CAUTION: Post Storm Damage to Coastal Trail
The Presidio Coastal Trail segment just north of the Pacific Overlook and adjacent to Lincoln Blvd remains CLOSED indefinitely. We have posted signage to alert bicyclists and hikers and with information for safe trail alternatives. More »
Natural History: The Killdeer forages by running, stopping, and lunging at insects and other invertebrates. It is especially fond of feeding on grasshoppers and beetles. It is monogamous by nature and nests solitarily from February to August in ground depressions. This species tends to vigorously defend its nests.
General Distribution: In the Presidio, this species can be found in areas of ponds, tidal sand areas, and upland rock areas. These are the areas where they tend to breed.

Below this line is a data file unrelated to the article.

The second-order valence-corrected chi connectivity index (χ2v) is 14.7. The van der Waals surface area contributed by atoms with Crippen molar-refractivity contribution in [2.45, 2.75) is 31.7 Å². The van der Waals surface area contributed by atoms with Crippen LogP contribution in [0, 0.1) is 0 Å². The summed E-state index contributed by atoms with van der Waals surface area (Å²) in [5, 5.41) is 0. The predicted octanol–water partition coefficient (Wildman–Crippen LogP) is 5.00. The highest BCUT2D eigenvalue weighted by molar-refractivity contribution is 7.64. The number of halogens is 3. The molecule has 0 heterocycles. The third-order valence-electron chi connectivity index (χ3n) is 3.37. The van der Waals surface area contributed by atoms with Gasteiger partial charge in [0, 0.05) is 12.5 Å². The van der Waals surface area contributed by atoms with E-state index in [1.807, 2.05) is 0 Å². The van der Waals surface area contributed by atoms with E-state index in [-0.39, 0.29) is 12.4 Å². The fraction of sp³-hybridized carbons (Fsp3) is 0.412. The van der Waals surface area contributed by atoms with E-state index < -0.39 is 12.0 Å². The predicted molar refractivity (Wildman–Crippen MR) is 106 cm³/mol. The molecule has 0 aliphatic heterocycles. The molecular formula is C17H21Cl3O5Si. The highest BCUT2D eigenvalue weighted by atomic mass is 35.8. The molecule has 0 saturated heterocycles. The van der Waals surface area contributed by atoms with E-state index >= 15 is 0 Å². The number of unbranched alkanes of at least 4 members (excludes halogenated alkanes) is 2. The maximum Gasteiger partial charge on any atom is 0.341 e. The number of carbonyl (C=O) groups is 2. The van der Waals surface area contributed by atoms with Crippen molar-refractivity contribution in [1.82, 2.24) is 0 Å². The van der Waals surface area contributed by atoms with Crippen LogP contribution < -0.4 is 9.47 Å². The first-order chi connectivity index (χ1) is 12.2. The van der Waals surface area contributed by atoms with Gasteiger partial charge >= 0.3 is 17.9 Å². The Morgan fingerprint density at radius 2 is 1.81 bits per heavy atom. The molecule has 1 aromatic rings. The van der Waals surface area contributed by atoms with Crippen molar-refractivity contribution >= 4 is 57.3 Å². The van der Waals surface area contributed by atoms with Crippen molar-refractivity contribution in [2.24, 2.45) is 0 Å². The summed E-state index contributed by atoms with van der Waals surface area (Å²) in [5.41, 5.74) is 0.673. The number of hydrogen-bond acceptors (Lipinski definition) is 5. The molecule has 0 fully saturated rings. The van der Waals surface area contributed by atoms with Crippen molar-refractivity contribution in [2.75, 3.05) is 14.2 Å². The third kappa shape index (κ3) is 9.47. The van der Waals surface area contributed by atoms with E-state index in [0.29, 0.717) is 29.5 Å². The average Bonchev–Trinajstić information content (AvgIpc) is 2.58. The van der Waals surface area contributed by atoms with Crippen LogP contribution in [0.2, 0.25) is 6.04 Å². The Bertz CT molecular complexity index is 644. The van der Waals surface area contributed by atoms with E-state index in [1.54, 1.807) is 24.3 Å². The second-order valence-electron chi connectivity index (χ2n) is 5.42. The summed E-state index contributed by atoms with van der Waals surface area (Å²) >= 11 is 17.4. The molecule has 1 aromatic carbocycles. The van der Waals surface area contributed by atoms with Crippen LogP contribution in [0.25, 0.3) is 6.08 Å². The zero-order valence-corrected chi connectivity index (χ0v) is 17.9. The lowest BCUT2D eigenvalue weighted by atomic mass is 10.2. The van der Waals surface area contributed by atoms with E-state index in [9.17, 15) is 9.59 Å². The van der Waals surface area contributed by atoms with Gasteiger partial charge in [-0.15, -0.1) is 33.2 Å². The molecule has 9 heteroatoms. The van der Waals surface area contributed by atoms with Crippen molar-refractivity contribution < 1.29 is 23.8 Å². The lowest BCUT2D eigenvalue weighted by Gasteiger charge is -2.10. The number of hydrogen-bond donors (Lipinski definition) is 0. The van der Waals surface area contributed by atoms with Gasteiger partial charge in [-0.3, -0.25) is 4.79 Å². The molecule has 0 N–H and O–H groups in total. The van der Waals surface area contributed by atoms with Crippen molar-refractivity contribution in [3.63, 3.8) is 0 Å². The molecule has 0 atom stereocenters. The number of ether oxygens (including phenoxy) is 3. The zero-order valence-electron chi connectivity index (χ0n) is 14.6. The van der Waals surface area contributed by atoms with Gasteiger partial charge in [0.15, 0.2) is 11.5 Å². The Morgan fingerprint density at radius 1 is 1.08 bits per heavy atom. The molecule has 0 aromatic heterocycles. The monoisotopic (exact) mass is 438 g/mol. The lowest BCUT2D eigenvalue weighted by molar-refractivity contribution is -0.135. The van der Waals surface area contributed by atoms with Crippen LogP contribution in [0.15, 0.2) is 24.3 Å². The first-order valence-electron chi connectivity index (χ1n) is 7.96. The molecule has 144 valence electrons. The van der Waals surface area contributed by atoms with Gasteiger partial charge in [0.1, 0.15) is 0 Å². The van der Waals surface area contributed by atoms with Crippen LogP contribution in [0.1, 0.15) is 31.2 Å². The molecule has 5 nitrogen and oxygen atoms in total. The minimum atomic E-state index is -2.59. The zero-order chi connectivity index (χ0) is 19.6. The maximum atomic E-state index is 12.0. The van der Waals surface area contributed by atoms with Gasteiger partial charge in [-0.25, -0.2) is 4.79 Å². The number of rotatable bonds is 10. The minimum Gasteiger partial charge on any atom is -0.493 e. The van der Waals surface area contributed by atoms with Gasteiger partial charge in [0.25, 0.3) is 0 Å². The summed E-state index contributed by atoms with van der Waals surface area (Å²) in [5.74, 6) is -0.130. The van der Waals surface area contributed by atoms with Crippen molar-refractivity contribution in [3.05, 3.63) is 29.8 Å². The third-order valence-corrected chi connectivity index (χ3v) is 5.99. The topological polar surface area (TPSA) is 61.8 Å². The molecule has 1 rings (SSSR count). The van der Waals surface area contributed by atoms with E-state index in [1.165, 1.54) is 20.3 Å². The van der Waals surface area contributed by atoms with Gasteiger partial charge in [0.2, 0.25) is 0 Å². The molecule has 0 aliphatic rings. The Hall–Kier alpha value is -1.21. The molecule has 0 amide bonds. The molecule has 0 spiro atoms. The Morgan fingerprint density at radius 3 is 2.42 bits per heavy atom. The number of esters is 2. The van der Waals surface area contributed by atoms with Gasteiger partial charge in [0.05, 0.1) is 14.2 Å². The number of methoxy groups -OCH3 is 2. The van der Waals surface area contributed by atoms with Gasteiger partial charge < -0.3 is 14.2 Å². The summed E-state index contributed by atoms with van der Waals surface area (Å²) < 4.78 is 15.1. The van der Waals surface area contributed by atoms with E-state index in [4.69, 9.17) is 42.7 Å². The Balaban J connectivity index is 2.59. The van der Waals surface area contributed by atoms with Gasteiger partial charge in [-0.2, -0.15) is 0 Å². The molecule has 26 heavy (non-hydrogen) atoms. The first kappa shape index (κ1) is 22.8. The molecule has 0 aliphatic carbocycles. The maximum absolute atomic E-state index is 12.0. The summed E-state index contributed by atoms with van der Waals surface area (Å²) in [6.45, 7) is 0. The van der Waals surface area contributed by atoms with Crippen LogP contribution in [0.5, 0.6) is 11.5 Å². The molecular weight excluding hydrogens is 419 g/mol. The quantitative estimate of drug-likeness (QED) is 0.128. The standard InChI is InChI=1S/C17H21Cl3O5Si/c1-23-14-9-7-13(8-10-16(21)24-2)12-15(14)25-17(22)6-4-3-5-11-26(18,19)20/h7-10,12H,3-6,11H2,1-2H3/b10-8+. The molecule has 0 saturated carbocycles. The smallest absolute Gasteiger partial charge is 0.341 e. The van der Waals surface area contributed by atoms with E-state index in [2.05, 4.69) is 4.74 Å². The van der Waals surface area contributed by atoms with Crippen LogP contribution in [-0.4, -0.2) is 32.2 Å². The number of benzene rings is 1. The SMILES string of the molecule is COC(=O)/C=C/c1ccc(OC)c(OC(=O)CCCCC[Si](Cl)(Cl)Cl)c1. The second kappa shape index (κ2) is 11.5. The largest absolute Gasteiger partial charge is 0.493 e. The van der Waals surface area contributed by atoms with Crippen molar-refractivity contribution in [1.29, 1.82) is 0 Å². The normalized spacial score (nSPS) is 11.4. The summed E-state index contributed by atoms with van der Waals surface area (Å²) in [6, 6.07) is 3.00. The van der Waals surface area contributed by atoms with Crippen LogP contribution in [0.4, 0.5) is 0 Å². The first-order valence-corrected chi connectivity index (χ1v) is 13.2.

Frequency: This species is common year round.
Identifying Characteristics: the Killdeer is distinguished by a golden-red rump and two black bands across its breast. This species has a tendency to be noisy, especially in flight.
Did You Know?
In 1882, the fort now known as Fort Point was given the name "Fort Winfield Scott", a name it retained for four years before being downgraded to a sub-post of the Presidio. In 1912, the name was reused for the new coast artillery post at the Presidio, today's Fort Scott.